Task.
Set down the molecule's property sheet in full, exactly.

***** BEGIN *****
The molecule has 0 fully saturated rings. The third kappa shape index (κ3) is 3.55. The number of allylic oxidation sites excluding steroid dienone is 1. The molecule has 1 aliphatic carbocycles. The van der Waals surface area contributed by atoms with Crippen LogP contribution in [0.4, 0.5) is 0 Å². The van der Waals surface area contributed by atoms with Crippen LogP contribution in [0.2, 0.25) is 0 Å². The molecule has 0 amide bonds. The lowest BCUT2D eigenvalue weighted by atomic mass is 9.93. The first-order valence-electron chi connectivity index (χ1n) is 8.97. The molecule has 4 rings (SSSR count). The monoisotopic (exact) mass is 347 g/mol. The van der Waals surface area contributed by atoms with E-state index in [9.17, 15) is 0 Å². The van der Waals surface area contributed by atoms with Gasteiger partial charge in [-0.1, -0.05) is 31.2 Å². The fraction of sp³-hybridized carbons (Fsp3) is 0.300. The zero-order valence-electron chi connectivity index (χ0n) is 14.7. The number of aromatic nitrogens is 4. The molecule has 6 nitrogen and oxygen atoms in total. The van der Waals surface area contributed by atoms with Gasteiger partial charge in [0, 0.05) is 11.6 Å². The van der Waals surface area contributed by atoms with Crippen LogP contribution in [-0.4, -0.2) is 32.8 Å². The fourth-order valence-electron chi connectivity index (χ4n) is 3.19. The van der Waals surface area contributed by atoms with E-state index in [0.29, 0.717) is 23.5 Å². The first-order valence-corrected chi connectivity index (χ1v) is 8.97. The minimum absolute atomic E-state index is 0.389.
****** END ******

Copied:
The molecule has 0 fully saturated rings. The third kappa shape index (κ3) is 3.55. The number of allylic oxidation sites excluding steroid dienone is 1. The molecule has 1 aliphatic carbocycles. The van der Waals surface area contributed by atoms with Crippen LogP contribution in [0.4, 0.5) is 0 Å². The van der Waals surface area contributed by atoms with Crippen LogP contribution in [0.2, 0.25) is 0 Å². The molecule has 0 amide bonds. The lowest BCUT2D eigenvalue weighted by atomic mass is 9.93. The first-order valence-electron chi connectivity index (χ1n) is 8.97. The molecule has 4 rings (SSSR count). The monoisotopic (exact) mass is 347 g/mol. The van der Waals surface area contributed by atoms with E-state index in [9.17, 15) is 0 Å². The van der Waals surface area contributed by atoms with Gasteiger partial charge in [-0.1, -0.05) is 31.2 Å². The fraction of sp³-hybridized carbons (Fsp3) is 0.300. The zero-order valence-electron chi connectivity index (χ0n) is 14.7. The number of aromatic nitrogens is 4. The molecule has 6 nitrogen and oxygen atoms in total. The van der Waals surface area contributed by atoms with Gasteiger partial charge in [0, 0.05) is 11.6 Å². The van der Waals surface area contributed by atoms with Crippen LogP contribution in [-0.4, -0.2) is 32.8 Å². The fourth-order valence-electron chi connectivity index (χ4n) is 3.19. The van der Waals surface area contributed by atoms with E-state index in [0.29, 0.717) is 23.5 Å². The first-order valence-corrected chi connectivity index (χ1v) is 8.97. The minimum absolute atomic E-state index is 0.389.